Arting is such sweet sorrow - but someone has to do it, and that someone around these parts is The Red Krayola. In December, their name stood out among the few leaked from the loose lips of publicists whose job it was to set off the news of the forthcoming Whitney Biennial. From their salad days of putting the 'art' into 'upstart' on the mid-60s Houston garage scene to their legendary psychedelic and post-psychedelic albums on International Artists to Mayo Thompson's fabled solo album Corky's Debt to His Father to their reunification in the late 70s and subsequent expatriation in the UK and then Germany in the 80s all the way back to the original confederacy in the 90s, The Red Krayola have sailed within and without earshot of the art world, commented on comment while never sparing the rock in whatever its coming form appeared to be.
We firmly believe that you can't have art without music (though we're not sure how you spell it), and it is deeply satisfying to note that all of all the artists of many and varied medias, The Red Krayola are alone in representing the world of rock and roll at this edition of the Biennial. This has always been the case anyway, and so, 45 years or so down the dirt road of their up-again, out-again endeavor, we find The Red Krayola out standing in the field all on their lonesome, as if it were meant to be. It was, of course. Can Broadway be next? Of course not - but being within a stone's throw of music's mainstream is all that The Red Krayola have ever asked and what they have consistently achieved. Watch your rugs, New York - they may be pulled from under you at the Whitney from the early days of March Madness through the late May finale.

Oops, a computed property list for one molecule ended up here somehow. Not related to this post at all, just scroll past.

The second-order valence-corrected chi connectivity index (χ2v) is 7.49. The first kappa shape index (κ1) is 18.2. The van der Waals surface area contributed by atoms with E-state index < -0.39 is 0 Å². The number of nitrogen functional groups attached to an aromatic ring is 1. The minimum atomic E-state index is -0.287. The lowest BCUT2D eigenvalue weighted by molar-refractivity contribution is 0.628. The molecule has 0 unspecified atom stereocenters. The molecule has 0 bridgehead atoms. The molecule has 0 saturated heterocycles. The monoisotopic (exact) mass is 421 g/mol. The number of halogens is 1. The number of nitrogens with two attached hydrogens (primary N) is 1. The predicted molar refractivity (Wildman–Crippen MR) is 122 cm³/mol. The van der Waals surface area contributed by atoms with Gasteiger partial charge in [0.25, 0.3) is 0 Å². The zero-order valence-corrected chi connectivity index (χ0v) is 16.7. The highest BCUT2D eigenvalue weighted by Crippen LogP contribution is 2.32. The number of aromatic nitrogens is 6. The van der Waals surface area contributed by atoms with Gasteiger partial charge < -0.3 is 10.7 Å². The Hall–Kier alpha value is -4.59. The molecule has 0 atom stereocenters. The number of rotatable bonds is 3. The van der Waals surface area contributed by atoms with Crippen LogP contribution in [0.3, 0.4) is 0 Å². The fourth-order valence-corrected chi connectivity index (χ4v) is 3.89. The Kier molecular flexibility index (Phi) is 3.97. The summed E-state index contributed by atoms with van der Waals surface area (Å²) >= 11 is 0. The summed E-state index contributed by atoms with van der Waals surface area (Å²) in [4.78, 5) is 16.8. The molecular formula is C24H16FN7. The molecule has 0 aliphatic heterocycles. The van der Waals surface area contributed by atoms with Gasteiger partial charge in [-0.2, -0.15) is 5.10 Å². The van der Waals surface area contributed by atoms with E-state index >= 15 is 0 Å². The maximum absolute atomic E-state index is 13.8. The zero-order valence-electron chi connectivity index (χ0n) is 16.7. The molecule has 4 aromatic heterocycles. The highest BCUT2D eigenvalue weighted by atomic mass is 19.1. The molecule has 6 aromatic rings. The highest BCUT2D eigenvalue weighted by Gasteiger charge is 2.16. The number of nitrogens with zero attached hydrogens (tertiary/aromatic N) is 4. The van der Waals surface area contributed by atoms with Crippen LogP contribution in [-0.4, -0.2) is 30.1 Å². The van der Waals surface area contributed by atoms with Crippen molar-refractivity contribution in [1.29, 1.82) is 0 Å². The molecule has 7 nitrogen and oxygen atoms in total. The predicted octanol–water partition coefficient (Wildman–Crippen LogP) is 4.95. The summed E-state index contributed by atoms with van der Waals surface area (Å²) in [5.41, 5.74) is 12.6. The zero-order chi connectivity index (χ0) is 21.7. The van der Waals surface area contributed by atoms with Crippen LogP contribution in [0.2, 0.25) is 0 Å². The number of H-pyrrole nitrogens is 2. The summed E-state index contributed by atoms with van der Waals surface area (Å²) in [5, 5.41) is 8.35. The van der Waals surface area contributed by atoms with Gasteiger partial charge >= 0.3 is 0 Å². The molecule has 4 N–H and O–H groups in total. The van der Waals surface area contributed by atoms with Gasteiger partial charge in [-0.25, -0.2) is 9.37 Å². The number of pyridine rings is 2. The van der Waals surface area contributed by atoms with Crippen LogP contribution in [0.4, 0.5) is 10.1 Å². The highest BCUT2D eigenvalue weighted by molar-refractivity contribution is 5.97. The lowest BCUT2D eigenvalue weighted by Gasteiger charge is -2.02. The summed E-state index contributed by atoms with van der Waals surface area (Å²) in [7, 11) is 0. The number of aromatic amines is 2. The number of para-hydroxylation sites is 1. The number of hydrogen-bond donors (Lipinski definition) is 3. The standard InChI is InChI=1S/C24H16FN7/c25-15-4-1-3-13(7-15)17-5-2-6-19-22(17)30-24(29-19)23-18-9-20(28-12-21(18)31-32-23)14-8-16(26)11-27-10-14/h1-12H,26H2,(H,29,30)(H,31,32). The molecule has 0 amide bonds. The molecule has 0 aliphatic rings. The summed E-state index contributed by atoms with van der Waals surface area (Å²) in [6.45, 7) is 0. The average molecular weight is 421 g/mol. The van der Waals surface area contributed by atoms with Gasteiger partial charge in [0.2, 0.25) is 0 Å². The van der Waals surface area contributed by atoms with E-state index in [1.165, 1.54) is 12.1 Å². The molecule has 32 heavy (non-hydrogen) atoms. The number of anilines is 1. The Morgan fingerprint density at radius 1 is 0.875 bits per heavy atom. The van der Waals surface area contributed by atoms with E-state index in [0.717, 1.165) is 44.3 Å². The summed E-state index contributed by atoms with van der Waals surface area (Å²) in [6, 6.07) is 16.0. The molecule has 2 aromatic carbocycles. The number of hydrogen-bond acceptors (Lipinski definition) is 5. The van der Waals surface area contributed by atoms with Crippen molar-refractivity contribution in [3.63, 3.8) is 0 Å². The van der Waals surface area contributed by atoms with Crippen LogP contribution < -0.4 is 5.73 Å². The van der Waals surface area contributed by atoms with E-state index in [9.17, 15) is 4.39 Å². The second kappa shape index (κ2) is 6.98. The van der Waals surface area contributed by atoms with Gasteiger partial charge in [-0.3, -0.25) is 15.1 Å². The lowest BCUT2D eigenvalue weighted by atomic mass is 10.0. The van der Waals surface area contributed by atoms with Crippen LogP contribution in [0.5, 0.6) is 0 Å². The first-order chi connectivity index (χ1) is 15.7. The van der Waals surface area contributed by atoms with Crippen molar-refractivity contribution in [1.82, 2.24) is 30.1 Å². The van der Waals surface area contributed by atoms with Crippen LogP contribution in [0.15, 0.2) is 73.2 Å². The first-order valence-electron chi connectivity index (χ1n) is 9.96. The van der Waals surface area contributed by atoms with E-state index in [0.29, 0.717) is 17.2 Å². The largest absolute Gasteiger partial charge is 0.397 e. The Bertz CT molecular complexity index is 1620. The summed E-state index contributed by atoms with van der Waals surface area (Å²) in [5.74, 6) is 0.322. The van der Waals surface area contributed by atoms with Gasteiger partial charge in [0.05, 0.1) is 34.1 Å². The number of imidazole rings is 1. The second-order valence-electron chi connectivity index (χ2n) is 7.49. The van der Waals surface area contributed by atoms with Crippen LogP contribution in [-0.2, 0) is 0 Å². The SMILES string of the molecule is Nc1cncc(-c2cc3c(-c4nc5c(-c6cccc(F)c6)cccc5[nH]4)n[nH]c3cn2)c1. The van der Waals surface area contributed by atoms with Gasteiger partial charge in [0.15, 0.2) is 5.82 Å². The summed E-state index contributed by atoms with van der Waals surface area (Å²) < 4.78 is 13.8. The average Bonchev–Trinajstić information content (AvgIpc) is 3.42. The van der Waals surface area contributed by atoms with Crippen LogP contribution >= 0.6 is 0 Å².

The Red Krayola will be performing with The Familiar Ugly on Friday, April 13th at 6pm. On Saturday, April 14th, selections from "Victorine" will be played. 4th Floor.